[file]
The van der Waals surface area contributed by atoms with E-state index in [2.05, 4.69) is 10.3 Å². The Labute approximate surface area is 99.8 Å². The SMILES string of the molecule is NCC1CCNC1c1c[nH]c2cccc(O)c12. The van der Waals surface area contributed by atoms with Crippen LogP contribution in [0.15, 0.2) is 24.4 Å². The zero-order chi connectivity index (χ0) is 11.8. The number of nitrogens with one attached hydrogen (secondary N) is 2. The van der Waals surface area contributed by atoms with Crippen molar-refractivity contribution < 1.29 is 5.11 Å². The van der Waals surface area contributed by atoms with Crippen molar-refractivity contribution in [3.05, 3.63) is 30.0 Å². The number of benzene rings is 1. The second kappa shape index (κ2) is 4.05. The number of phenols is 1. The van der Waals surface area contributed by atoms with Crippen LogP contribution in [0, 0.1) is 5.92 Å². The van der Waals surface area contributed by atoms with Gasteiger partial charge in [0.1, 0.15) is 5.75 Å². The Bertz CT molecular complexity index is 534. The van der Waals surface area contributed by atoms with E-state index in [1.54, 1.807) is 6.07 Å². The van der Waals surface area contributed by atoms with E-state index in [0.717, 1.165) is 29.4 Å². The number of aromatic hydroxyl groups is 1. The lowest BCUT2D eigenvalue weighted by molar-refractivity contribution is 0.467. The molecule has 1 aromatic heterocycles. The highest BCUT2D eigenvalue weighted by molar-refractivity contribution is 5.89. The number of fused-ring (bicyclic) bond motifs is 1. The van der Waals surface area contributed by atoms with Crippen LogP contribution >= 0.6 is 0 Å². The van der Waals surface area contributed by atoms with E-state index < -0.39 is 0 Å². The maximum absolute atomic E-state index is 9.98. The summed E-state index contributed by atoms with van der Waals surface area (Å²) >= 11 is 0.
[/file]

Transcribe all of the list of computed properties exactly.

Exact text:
The van der Waals surface area contributed by atoms with E-state index in [2.05, 4.69) is 10.3 Å². The Labute approximate surface area is 99.8 Å². The SMILES string of the molecule is NCC1CCNC1c1c[nH]c2cccc(O)c12. The van der Waals surface area contributed by atoms with Crippen LogP contribution in [0.15, 0.2) is 24.4 Å². The zero-order chi connectivity index (χ0) is 11.8. The number of nitrogens with one attached hydrogen (secondary N) is 2. The van der Waals surface area contributed by atoms with Crippen molar-refractivity contribution < 1.29 is 5.11 Å². The van der Waals surface area contributed by atoms with Crippen molar-refractivity contribution in [3.05, 3.63) is 30.0 Å². The number of benzene rings is 1. The second kappa shape index (κ2) is 4.05. The number of phenols is 1. The van der Waals surface area contributed by atoms with Crippen LogP contribution in [0, 0.1) is 5.92 Å². The van der Waals surface area contributed by atoms with Gasteiger partial charge in [0.1, 0.15) is 5.75 Å². The Bertz CT molecular complexity index is 534. The van der Waals surface area contributed by atoms with E-state index in [1.54, 1.807) is 6.07 Å². The van der Waals surface area contributed by atoms with E-state index in [0.717, 1.165) is 29.4 Å². The number of aromatic hydroxyl groups is 1. The lowest BCUT2D eigenvalue weighted by molar-refractivity contribution is 0.467. The molecule has 1 aromatic heterocycles. The highest BCUT2D eigenvalue weighted by molar-refractivity contribution is 5.89. The number of fused-ring (bicyclic) bond motifs is 1. The van der Waals surface area contributed by atoms with Crippen LogP contribution >= 0.6 is 0 Å². The van der Waals surface area contributed by atoms with E-state index < -0.39 is 0 Å². The maximum absolute atomic E-state index is 9.98. The summed E-state index contributed by atoms with van der Waals surface area (Å²) >= 11 is 0.